On the Road Again
Posted 5/16/2017 by UHBlog
The uses for your mobile phone continue to expand. It can organize your schedule and remind you where you’re supposed to be. You can bank and shop on it, and use it to find the most efficient directions to any destination. You may even be reading this article on it.
Today, your smartphone can also help you to stay healthy. A virtually countless number of health and fitness mobile device applications motivate you to keep fit – while at home or on the road. Various apps measure your steps, log workouts, count calories, map a jogging route, monitor your pulse, collect and store workout data, and even coach and motivate you to push ahead.
In 2010, MobiHealthNews.com wrote that there were 5,820 medical, health and fitness apps available for smartphones. In 2014, reported DigitalTrends.com, there were 100,000 apps dedicated to mobile health available for Android and iOS platforms.
Some fitness apps are free, and some come with a nominal cost. Many of them can be helpful in one way or another, says pediatric sports medicine specialist Amanda Weiss Kelly, MD, who is an avid runner.
“Fitness apps are another tool to help people to be more active,” Dr. Weiss Kelly says. “Generally I have a good impression of fitness apps, and I use several of them.”
One of her favorites, she says, is Map My Run.
“If you’re in a city away from home and want to do a five-mile run, for example, Map My Run will map it out for you,” she says. “Most runners know exactly what five miles is from their own front door, but when you’re traveling, you may not know. Along with mapping, this app will track your splits and elevation gains so you can compare how you’re doing from day to day. Some people may not care so much about all of this data, but to a runner, it’s a big deal.”
Dr. Weiss Kelly also uses Nike + Run Club and Fitbit, a wristwatch-style device that captures and feeds data like number of steps, heart rate and quality of sleep to a related mobile app.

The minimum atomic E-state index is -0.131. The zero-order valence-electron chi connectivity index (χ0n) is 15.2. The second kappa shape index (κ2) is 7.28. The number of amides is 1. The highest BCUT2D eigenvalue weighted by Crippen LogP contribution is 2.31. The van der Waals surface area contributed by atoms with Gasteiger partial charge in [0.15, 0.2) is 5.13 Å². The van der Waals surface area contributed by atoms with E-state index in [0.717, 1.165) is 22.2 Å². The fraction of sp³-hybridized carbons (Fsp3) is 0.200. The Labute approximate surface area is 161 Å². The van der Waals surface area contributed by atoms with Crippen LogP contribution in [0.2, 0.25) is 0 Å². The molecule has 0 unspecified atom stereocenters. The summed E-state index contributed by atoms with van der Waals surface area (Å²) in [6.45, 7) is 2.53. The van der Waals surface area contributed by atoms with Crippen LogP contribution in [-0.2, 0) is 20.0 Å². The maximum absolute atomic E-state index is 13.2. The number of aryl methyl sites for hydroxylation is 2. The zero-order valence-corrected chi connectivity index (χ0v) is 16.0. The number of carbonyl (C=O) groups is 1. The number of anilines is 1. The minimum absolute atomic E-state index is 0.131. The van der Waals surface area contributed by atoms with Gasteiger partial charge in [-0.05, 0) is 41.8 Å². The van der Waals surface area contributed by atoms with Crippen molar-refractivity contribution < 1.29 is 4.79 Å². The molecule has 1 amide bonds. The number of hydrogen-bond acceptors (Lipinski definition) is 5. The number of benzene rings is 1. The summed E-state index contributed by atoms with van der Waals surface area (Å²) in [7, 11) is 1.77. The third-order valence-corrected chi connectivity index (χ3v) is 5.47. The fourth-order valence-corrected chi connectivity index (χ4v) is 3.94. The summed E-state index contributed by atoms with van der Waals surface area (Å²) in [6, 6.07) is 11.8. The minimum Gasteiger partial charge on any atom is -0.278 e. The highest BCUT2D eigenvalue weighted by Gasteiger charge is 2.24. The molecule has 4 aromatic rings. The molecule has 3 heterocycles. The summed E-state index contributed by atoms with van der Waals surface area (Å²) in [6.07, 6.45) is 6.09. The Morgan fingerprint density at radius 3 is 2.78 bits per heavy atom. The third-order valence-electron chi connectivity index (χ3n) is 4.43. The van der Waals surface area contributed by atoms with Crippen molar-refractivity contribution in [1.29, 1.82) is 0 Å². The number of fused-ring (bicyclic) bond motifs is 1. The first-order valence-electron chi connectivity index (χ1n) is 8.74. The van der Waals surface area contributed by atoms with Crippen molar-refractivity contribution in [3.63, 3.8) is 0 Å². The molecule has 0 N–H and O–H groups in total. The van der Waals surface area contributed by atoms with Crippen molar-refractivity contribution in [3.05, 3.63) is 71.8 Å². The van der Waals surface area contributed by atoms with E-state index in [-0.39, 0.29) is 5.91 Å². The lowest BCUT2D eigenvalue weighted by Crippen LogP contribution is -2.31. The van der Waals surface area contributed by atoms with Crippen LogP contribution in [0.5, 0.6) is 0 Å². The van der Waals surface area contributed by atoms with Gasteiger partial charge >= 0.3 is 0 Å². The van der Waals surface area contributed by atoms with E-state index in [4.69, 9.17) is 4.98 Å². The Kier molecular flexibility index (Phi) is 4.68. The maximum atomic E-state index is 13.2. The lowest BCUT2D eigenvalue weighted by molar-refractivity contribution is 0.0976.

“I use the Fitbit because it communicates with my hospital’s health system and gets me points to decrease my insurance costs,” she says.
For non-runners, Nike + Training Club and similar apps offer a variety of workout plans, Dr. Weiss Kelly says.
“Say you want to do 5 to 30 minutes of core workout exercises,” she says. “The app will give you around 40 different workout options at different fitness levels. If you’re traveling and confined to a hotel room, or there is no fitness center available, there are apps with yoga and other workouts that you can do in a confined space. Most of the apps out there are helpful. You may have to do some searching to see which one works for you.”
If checking out 100,000 apps to find the right one for you seems daunting, many websites offer some advice. For example, popular computer and technology site PCMag.com in December 2016 published its choices of the 25 best fitness apps of 2017.
“It may not be the end of the world to miss a workout when you’re traveling, but if you’re a frequent business traveler, you don’t want to be getting out of your fitness routine,” Dr. Weiss Kelly says. “There are a lot of mobile apps that can help you to stay on task. Personally, I love to run in cities that are new to me. It’s a fun way to see new places. Map My Run helps me do that.”
At home or away, she says, mobile apps can be valuable tools to motivate people to exercise.
“A person I know checks the number of steps she walks at the end of the day, and if she is a little short of her goal, she makes the extra effort to take a 5- or 10-minute walk and get those extra steps in,” Dr. Weiss Kelly says. “That’s what we hope these apps will do for people – to encourage them to be a little more active.”
Amanda Weiss Kelly, MD, is a pediatric sports medicine specialist, the division chief, Pediatric Sports Medicine at University Hospitals Cleveland Medical Center, and the division chief, Pediatric Sports Medicine at University Hospitals Rainbow Babies & Children’s Hospital. You can request an appointment with Dr. Weiss Kelly or any other doctor online.